The Owner Operator Independent Drivers Assn. wants to shift the responsibility of maintaining intermodal equipment from the trucker hauling it to the owners.
Speaking at the recent Port Operations and Safety Seminar in San Diego, OOIDA's Todd Spencer said the current practice of holding owner-operators and motor carriers responsible for intermodal equipment is not only unfair, it also transfers the responsibility for safety of the equipment away from the parties with the greatest opportunity to maintain and repair it.
"Intermodal equipment sits in the ports or rail yards until it is tendered to a trucker to make a delivery," he said. "Owner-operators have little opportunity to inspect for less than obvious defects on intermodal equipment when it is assigned to them as they are scheduled to make a delivery. And these inspections are most often an exercise in futility. Truck drivers pulling intermodal equipment report that in 65 percent to 90 percent of instances the equipment they are offered or assigned to will have defects that can warrant a ticket or have the vehicle placed out of service."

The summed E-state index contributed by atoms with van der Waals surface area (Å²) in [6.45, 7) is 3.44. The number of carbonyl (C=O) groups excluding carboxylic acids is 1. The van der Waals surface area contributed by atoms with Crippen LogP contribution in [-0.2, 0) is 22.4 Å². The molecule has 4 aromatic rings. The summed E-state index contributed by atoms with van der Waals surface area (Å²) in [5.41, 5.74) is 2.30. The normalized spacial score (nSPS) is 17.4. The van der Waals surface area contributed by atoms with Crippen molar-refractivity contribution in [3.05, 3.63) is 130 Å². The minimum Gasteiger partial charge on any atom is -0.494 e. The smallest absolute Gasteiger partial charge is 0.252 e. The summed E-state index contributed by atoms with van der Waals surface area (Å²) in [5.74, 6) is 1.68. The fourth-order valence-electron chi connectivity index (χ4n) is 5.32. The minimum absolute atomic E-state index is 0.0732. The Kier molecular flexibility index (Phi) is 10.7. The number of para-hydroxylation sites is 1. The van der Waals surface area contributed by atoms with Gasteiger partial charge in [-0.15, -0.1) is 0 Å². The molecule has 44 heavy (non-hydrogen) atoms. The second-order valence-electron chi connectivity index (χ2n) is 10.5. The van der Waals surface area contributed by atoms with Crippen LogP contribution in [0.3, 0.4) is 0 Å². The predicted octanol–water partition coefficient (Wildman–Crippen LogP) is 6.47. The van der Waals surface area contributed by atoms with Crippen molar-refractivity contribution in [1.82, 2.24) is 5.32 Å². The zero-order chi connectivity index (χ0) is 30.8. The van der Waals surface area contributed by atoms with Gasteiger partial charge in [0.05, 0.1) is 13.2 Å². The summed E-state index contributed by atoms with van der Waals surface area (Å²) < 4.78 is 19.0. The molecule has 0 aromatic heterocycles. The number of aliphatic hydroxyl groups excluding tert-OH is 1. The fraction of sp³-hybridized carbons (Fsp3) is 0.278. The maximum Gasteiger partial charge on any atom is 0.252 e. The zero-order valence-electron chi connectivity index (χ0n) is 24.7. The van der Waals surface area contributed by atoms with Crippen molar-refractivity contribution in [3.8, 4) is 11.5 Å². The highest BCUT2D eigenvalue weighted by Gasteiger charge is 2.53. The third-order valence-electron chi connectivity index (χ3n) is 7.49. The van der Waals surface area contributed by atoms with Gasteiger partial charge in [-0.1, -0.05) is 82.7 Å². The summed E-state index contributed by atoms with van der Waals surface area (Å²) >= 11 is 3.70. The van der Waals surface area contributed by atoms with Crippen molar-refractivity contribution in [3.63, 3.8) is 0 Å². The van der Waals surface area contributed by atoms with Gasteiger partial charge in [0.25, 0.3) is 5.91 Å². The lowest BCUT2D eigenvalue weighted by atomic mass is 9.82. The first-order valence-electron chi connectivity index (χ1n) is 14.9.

Even a lengthy search for a defect-free container chassis may not locate one, Spencer said, since there really is no incentive for the owners of intermodal equipment to do needed maintenance and repair.
Spencer said truckers are often forced to make repairs without being reimbursed for the repair expense.
Also, truckers are charged back for repair expenses by the owner of the intermodal equipment when the defect may have occurred long before the trucker ever took possession of the equipment.
"This isn't a situation that can and should go on as is," Spencer told the group. He said OOIDA would be working hard to make sure these issues get the attention they deserve with FMCSA officials and U.S. lawmakers in Washington, D.C.